Published by Pushkin Press, 2019.
The Tunnels Below is Nadine Wild-Palmer’s début novel and it’s an original, wonderfully imagined story. It’s Cecilia’s twelfth birthday. She and her family are going out in London for the day to celebrate. They are travelling on the underground when Cecilia drops the marble that her sister gave her for her birthday. She runs back onto the tube to pick it up, but the doors close and she’s carried away on an strangely empty underground train into the darkness. The train whizzes past stations she doesn’t recognise, eventually stopping at a disused station. Cecilia steps onto the platform. The train’s doors close and it speeds off again leaving her lost in the darkness. There’s nobody else on the platform and no signs to indicate where she is. It’s a tense and exciting start to the story and I found it really quite unsettling.
It turns out that Cecilia is not alone. There’s a whole community of dwellers living underground. Except the creatures that inhabit this underground world are part human, part animal. They walk upright, wear clothes and have human bodies but their heads are animal. The first dweller that Cecilia meets is a fox-face called Kuffi. He’s kind and takes Cecilia under his wing. He guides her and protects her, introducing her to how this strange new world works.
It’s a fantastically imagined and strikingly original subterranean world. It’s built around a series of tunnels connected to plazas. Homes are cubbies, dens and hives. There’s no natural light, so the dwellers make inventive use of mirrors to maximise the little light that there is and trap fireflies in jars. Buttons are a precious commodity and used as currency. For me, some of the highlights of this magical world were the musical instrument shop where you can actually taste the music as you play; the spectacle of the Ride or Sigh competition; and the thrilling flying carpet ride.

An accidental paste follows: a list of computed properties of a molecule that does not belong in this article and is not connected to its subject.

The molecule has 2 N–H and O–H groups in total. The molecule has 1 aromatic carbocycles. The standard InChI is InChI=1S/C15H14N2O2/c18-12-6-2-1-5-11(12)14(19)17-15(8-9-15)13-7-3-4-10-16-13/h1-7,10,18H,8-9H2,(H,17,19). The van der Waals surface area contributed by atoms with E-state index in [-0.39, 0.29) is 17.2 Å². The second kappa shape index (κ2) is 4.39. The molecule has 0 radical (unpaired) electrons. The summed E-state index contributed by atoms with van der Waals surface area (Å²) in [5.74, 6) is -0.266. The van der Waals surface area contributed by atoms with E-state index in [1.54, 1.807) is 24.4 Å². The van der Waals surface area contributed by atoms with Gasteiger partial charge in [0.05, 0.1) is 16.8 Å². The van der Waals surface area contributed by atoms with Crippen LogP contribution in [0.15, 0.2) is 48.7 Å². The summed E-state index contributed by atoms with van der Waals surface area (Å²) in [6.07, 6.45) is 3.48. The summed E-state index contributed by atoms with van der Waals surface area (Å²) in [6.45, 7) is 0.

This underground world is controlled by the sinister Jacques d’Or, an albino magpie, and his crows – the Corvus Community. It’s a brutal regime. They claim to be keeping the peace and protecting the dwellers but they are actually using fear to control them: fear of the light going out for good. There’s no natural light underground and the tunnels are lit by fluorescent tubes. They are powered by a generator, Mr Sparks, which requires a constant supply of saline water to function. This is provided by the lake of light which is full of tear drops; dwellers are obliged to perform weekly lamentations at its shores to keep it topped up. In order to increase the production of tears, the Corvus regime intends to keep morale amongst the dwellers at an all time low and snuff out hope.
Part way into the story, Kuffi is arrested by the Corvus crows because he hasn’t renewed his identity papers in time. He is imprisoned in the Nest. Cecilia’s mission then becomes twofold: now she must rescue Kuffi and find a way back to her family. She is helped on her quest by a young stag-face called Luke. It also transpires that her marble has far more significance to this underground community than she could have imagined.
The book’s themes of loyalty, friendship and family are strong. I enjoyed the struggle against the literal and metaphorical darkness imposed by Jacques d’Or and his Corvus crows. The Tunnels Below is a richly layered, inventive story full of tension and excitement.
Suitable for children aged 8+
Thank you to Pushkin Press for sending me this book to review.